When in Doubt, Turn Out

If our goal is to produce horses that are athletically talented and sufficiently resilient to withstand maximal competitive efforts, there is no substitute for a natural upbringing with full-time turnout on varied terrain.

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By Hilary M. Clayton, BVMS, PhD, Dipl. ACVSMR, MRCVS

Horses are products of their genetics and the environment we provide for their growth and development. One of the most important choices we make when managing horses during the first few years of their life is whether they are stabled or turned out, and for how long. Different types of exercise are necessary to stimulate adaptation of the different locomotor musculoskeletal tissues (bone, articular cartilage, muscle, ligament, and tendon), and these tissues are most responsive at different ages. Therefore, young horses need a sufficient amount of appropriate types of exercise at the right times in their lives to fulfill their athletic potential and reduce their risk of injury.

Researchers have shown that 24-hour-a-day turnout during the early months of a foal’s life is the gold standard for developing a strong, resilient locomotor system. Management approaches in which foals are kept in stalls even for part of the day are less effective in stimulating optimal locomotor tissue strength. This is especially true for the superficial digital flexor tendon (which runs from the back of the knee all the way down to the back of the pastern in each limb and acts as a “sling” to support the fetlock to help it bear the animal’s weight) and the suspensory ligament (which runs down the back of each cannon bone). Both structures are frequently injured in equine athletes. These soft tissues reach their maximal strength by the time the horse is 2 years of age, ­after which they are no longer able to adapt to the stimulus of conditioning.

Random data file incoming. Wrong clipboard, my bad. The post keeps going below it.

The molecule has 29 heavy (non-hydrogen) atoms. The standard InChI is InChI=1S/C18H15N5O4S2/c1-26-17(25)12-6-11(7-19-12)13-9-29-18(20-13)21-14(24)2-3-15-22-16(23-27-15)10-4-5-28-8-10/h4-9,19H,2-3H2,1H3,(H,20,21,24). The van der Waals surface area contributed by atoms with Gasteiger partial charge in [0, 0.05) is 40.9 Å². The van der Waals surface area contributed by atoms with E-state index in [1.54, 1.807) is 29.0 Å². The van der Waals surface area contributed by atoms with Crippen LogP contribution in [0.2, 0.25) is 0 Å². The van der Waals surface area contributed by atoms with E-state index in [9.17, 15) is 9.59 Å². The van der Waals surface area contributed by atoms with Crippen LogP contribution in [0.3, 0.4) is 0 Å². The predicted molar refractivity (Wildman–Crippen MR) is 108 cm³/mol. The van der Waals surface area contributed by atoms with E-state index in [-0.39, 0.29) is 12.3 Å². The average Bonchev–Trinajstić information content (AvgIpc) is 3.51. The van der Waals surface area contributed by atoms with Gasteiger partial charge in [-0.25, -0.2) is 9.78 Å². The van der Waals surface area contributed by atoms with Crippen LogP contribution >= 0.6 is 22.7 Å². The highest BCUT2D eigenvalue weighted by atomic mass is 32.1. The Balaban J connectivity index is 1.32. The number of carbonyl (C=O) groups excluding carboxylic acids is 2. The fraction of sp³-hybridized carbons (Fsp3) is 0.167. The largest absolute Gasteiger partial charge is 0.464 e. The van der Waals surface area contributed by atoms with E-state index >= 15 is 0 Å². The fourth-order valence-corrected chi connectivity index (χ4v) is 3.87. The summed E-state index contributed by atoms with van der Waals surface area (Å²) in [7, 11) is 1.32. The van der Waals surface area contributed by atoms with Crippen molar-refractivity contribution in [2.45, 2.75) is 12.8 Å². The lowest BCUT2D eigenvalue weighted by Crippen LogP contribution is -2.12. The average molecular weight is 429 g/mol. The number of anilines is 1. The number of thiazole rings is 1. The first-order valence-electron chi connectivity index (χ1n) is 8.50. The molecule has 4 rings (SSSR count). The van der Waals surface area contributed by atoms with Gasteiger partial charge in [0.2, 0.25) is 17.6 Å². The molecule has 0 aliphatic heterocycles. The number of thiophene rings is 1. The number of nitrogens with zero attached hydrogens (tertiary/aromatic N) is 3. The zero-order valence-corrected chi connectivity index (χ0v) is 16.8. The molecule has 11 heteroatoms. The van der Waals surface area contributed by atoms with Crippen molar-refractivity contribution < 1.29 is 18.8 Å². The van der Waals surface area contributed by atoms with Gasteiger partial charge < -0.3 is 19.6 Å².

Another benefit of turnout relates to a horse’s development of surefootedness. Turnout stimulates the proprioceptors (sensory mechanisms that tell the horse where his feet and body parts are) in the hooves, joints, muscles, and tendons that provide information about the body’s position and movements. The neuromuscular system responds to the proprioceptive information by causing appropriate body and limb movements. Ideally, during their first two years, horses should be exposed to different types of footing and terrain to enhance their proprioceptive awareness and hone their reflex responses so they can adapt to uneven ground without ­tripping or stumbling

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Hilary M. Clayton, BVMS, PhD, Dipl. ACVSMR, FRCVS, is a veterinarian, researcher and horsewoman. For more than 40 years she has performed innovative research in the areas of locomotor biomechanics, lameness, rehabilitation, conditioning programs for equine athletes, and the interaction between rider, tack, and horse. She has published seven books and more than 200 scientific articles on these topics. Clayton served as the Mary Anne McPhail Dressage Chair in Equine Sports Medicine at Michigan State University’s College of Veterinary Medicine from 1997 until she retired from academia in 2014. She continues to perform collaborative research with colleagues in universities around the world. Clayton is a charter diplomate and past president of the American College of Veterinary Sports Medicine and Rehabilitation. She is an Honorary Fellow of the International Society for Equitation Science and has been inducted into the International Equine Veterinarians Hall of Fame, the Midwest Dressage Association Hall of Fame, and the Saskatoon Sports Hall of Fame. She is a lifelong rider and has competed in many equestrian sports, most recently focusing on dressage in which she trains through the Grand Prix level and has earned U.S. Dressage Federation bronze, silver, and gold medals.

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